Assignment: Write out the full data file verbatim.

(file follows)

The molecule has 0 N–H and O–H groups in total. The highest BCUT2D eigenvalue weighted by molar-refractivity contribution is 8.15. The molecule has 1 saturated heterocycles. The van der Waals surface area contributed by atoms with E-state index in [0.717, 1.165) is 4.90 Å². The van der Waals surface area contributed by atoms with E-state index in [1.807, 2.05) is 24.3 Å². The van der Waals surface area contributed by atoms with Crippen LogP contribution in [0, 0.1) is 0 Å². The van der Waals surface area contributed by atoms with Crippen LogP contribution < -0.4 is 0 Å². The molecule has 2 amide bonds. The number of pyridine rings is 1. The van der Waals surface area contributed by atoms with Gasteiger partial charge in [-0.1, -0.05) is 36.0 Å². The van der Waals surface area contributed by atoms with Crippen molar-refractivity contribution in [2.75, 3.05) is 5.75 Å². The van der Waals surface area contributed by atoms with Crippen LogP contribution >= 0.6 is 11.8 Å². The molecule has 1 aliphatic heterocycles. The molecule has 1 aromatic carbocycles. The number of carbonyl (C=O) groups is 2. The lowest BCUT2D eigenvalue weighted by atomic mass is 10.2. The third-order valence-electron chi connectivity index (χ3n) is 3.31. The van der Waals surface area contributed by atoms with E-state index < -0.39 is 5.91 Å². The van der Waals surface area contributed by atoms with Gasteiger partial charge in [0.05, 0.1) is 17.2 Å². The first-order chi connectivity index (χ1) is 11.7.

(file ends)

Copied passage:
The molecule has 0 N–H and O–H groups in total. The highest BCUT2D eigenvalue weighted by molar-refractivity contribution is 8.15. The molecule has 1 saturated heterocycles. The van der Waals surface area contributed by atoms with E-state index in [0.717, 1.165) is 4.90 Å². The van der Waals surface area contributed by atoms with E-state index in [1.807, 2.05) is 24.3 Å². The van der Waals surface area contributed by atoms with Crippen LogP contribution in [0, 0.1) is 0 Å². The van der Waals surface area contributed by atoms with Crippen LogP contribution < -0.4 is 0 Å². The molecule has 2 amide bonds. The number of pyridine rings is 1. The van der Waals surface area contributed by atoms with Gasteiger partial charge in [-0.1, -0.05) is 36.0 Å². The van der Waals surface area contributed by atoms with Crippen molar-refractivity contribution in [2.75, 3.05) is 5.75 Å². The van der Waals surface area contributed by atoms with Crippen LogP contribution >= 0.6 is 11.8 Å². The molecule has 1 aliphatic heterocycles. The molecule has 1 aromatic carbocycles. The number of carbonyl (C=O) groups is 2. The lowest BCUT2D eigenvalue weighted by atomic mass is 10.2. The third-order valence-electron chi connectivity index (χ3n) is 3.31. The van der Waals surface area contributed by atoms with E-state index < -0.39 is 5.91 Å². The van der Waals surface area contributed by atoms with Gasteiger partial charge in [0.05, 0.1) is 17.2 Å². The first-order chi connectivity index (χ1) is 11.7.